Monday, November 24, 2008

Your Greatest Treasure

Reading:

1) Heidelberg Catechism


The Eighth Commandment

You shall not steal.

110 Q. What does God forbid in the eighth commandment?

A. He forbids not only outright theft and robbery, punishable by law.

But in God's sight theft also includes cheating and swindling our neighbor by schemes
made to appear legitimate, such as:

inaccurate measurements of weight, size, or volume; fraudulent merchandising;

counterfeit money; excessive interest; or any other means forbidden by God.

In addition he forbids all greed and pointless squandering of his gifts.

2) Scripture

Luke 16:13-15: No servant can serve two masters, for either he will hate the one and love the other, or he will be devoted to the one and despise the other. You cannot serve God and money.”

14 The Pharisees, who were lovers of money, heard all these things, and they ridiculed him.

15 And he said to them, “You are those who justify yourselves before men, but God knows your hearts. For what is exalted among men is an abomination in the sight of God.

Matthew 13:44-46: “The kingdom of heaven is like treasure hidden in a field, which a man found and covered up. Then in his joy he goes and sells all that he has and buys that field.

45 “Again, the kingdom of heaven is like a merchant in search of fine pearls, 46 who, on finding one pearl of great value, went and sold all that he had and bought it.

Comment:

We don’t tend to think of the Pharisees as idolaters, but they were according to Jesus. One of their idols was money, because they loved and served money more than they did God. Despite all of their religiosity, prayers, fasting, and rituals, Jesus clearly points to them as idolaters.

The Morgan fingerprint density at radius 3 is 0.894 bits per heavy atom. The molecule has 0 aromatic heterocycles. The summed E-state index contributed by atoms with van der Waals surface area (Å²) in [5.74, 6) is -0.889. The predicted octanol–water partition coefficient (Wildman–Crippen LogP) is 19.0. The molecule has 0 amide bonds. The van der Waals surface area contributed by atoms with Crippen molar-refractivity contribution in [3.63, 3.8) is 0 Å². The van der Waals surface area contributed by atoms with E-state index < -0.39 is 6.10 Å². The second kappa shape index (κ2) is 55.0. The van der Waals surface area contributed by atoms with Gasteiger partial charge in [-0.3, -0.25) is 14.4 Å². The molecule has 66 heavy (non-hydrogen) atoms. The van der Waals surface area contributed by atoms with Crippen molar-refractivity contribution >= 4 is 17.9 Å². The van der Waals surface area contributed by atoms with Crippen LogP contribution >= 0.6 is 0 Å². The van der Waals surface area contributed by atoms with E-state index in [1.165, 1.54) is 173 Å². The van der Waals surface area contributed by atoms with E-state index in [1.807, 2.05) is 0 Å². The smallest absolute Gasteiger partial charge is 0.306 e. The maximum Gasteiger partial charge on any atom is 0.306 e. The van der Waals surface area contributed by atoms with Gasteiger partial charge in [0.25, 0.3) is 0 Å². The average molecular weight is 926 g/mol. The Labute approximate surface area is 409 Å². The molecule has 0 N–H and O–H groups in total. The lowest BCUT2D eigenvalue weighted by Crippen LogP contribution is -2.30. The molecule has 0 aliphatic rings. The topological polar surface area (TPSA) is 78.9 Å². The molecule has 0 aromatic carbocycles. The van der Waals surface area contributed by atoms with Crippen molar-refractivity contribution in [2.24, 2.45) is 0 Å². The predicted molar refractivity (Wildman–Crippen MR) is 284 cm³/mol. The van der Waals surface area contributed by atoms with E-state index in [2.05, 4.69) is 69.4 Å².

Throughout the Old Testament, idolatry is talked about as an abomination in the sight of God. Jesus uses the same word to describe the Pharisees’ idolatry. They loved their possessions and money more than the Lord, who is our creator, redeemer, sustainer, and shepherd of our souls. To love a created thing more than our blessed, triune God is idolatry---an abomination.

Like the Pharisees, we tend to justify and excuse ourselves of our idols. We refuse to confess our out of whack priorities---that we love and serve God’s gifts more than God himself, the Giver of every good gift. We need to repent of our idolatry and plead for the Lord to change our hearts.

The two parables Jesus tells in Matthew 13 will show us the change we need. We need to come to the place where we treasure the kingdom of heaven above everything else in our lives. The kingdom is supremely valuable because the King of the kingdom is supremely valuable. His presence in our lives is our greatest good. Being a member of his kingdom, forgiven and cleansed, enjoying fellowship with the Father and the Son and his people, is our greatest treasure.

Until we treasure Jesus Christ’s kingdom as “so valuable that it is worth sacrificing everything to gain it,” using our money and gifts rightly as the catechism directs us will be impossible. But if we will repent of our idolatry and treasure the Lord and his kingdom, we will begin to reflect the gracious generosity and goal of our King, who desires the salvation of the world.

Discussion: Does it surprise you that the Pharisees’ were idolaters? How does the Lord view idolatry according to the passage from Luke? Do you treasure Christ and his kingdom above everything else?

Prayer Starter: Pray for the Spirit’s work in your heart. Ask him to work in your heart so that you treasure God’s kingdom above all else.

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